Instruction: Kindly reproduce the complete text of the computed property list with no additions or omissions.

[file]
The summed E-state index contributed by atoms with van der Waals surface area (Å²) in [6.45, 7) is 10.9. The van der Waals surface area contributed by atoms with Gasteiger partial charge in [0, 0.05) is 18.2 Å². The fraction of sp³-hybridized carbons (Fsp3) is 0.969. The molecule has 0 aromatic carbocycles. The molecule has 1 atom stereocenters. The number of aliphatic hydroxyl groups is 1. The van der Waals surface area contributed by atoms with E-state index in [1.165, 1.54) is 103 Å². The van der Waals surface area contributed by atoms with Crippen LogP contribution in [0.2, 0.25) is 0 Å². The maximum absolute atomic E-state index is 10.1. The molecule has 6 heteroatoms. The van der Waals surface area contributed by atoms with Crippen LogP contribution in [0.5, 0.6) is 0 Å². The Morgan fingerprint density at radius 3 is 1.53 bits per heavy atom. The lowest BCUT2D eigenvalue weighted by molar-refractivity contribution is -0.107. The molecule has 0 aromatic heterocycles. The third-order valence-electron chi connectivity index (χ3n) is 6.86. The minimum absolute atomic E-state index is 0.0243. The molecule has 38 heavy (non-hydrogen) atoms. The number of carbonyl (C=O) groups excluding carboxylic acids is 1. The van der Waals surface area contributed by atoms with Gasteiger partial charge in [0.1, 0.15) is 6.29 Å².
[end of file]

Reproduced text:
The summed E-state index contributed by atoms with van der Waals surface area (Å²) in [6.45, 7) is 10.9. The van der Waals surface area contributed by atoms with Gasteiger partial charge in [0, 0.05) is 18.2 Å². The fraction of sp³-hybridized carbons (Fsp3) is 0.969. The molecule has 0 aromatic carbocycles. The molecule has 1 atom stereocenters. The number of aliphatic hydroxyl groups is 1. The van der Waals surface area contributed by atoms with E-state index in [1.165, 1.54) is 103 Å². The van der Waals surface area contributed by atoms with Crippen LogP contribution in [0.2, 0.25) is 0 Å². The maximum absolute atomic E-state index is 10.1. The molecule has 6 heteroatoms. The van der Waals surface area contributed by atoms with Crippen LogP contribution in [0.5, 0.6) is 0 Å². The Morgan fingerprint density at radius 3 is 1.53 bits per heavy atom. The lowest BCUT2D eigenvalue weighted by molar-refractivity contribution is -0.107. The molecule has 0 aromatic heterocycles. The third-order valence-electron chi connectivity index (χ3n) is 6.86. The minimum absolute atomic E-state index is 0.0243. The molecule has 38 heavy (non-hydrogen) atoms. The number of carbonyl (C=O) groups excluding carboxylic acids is 1. The van der Waals surface area contributed by atoms with Gasteiger partial charge in [0.1, 0.15) is 6.29 Å².